#NotANumber: three girls and the movement they started at Lynbrook to combat

May 24, 2016 — by Michelle Lee and Kyle Wang

A group of Lynbrook male students created a "rating" group on Facebook, and others fight back. 

Shes good enough…you're through… next step. And last step … top 5 girls at lynbrook … anyway u wanna rank,” the message read. 
This message came from the cultlike initiation ceremony among a group of boys at nearby Lynbrook High School, part of an ongoing trend that had begun to spread nationally. (The date when the message was sent is unclear.)
    Last year, some boys at the school started creating secret Facebook groups that Lynbrook girls on their attractiveness on a scale from 1 to 10.
To prove that they deserved to be part of a group, some boys were asked to send a picture of any girl who was rated at least a “7 out of 10” in terms of attractiveness to one of the group’s administrators. 
Yet in spite of the blatant objectification, sexism and bullying inherent in the page, few initially came forward about the issue. 
In the meantime, word about the page had begun to leak out to people like Lynbrook seniors Renee Cai, Esha Patel and Alekhya Surepeddi.
At first the three female students were scared to act. 
“I was so shocked because I had no idea that this stuff happened at Lynbrook,” Cai later told the Falcon. “It had been kept so quiet.” 
Surepeddi said she first learned about the groups when discussing sexism with a male friend, who revealed he was a member of the group. Later, she discovered more about the initiation processes and photographs that had been posted.
    “Scared of starting drama, my friend and I sat on the information,” Surepeddi said. “But this year we realized enough is enough.”
    Cai, Patel and Surepeddi made a Facebook group called “Women Against Ranking” on April 6 to help spread awareness about the issue. Though theirs was only one of many that had been formed in response to the boys’ groups, it was one of the first to gain widespread attention.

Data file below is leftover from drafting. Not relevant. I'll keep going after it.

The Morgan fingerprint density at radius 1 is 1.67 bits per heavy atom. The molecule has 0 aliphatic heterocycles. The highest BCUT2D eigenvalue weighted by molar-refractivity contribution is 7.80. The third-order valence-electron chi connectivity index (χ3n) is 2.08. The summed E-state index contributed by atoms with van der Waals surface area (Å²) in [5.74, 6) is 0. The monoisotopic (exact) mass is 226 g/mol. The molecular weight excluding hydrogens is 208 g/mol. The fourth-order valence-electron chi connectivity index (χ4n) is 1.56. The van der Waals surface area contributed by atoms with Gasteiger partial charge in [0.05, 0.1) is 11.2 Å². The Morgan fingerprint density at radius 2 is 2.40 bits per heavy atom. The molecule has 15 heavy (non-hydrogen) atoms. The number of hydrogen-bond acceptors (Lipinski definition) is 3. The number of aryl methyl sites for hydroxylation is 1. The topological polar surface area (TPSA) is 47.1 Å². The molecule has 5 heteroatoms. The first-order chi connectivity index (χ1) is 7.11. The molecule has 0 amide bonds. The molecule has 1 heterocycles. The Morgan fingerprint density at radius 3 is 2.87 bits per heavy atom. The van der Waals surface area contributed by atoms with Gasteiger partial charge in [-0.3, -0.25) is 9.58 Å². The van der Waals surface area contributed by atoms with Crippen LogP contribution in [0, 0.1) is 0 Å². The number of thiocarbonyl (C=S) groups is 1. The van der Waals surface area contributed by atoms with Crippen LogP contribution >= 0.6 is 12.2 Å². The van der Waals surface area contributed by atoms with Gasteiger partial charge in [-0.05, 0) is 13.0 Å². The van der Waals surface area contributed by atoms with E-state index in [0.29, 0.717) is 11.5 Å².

Through posts about sexism and the objectification of women, the girls disseminated the message that these boys’ groups were “not acceptable,” and that this rating system was “fundamentally rooted in gender inequality, disrespect and hatred,” Patel said. 
    Patel said that this problem is not confined to Lynbrook: Across the country, such “rating” groups have already begun pervading Facebook.
    “This is why we encourage everyone to step up and speak out,” Patel said. 
    And many already have. To show their support for the anti-objectification movement, many Lynbrook students have changed their Facebook profile pictures to an image of five cutout silhouettes standing beneath the phrase, “We Are Not Objects,” written in bold, dark red lettering. Beneath these silhouettes is a half-circle containing phrases from the boys’ chats such as “She’s like a three” and “I’d tap that.”
    Accompanying many of these profile picture changes are captions, many of which lambaste the boys for ranking the girls of Lynbrook High. Some students like Lynbrook senior Alison Kou infused personal experiences into their impassioned arguments. 
“As someone who has struggled with self-worth and self-confidence, even without other people bringing me down, I can only imagine the pain and heartbreak of those who have been severely bullied and deeply hurt by others' insensitivity, ignorance and complete lack of respect,” Kou said on her Facebook post caption. 
Since the “Women Against Ranking” movement started, many of the boys have come forward to the school’s administration and apologized for their behavior. In addition, Patel said that she knows of no victims who have come forward to the administration with further complaints about bullying. 
Patel believes the movement has helped raise awareness of this growing problem, preventing others from getting hurt in the future. 
    “[These movements on social media] will hopefully deter more of these groups from being created in the future, as well as encourage members to not only leave the group, but also treat others with respect,” Patel said.
    All of Women Against Ranking’s posts shared a similar call to action as expressed in their group — the same conclusion that they appended to their profile picture captions:
“The women of Lynbrook High feel that this is an absolute disgrace and we want to make a change. Join us if you agree by sharing this post or creating one of your own with the hashtag #notanumber. And if you are a guy reading this and you feel as though what has been done is wrong, please remember that issues of gender inequality affect all of us whether you are male or female, and real change can only be made if we fight together.”
 
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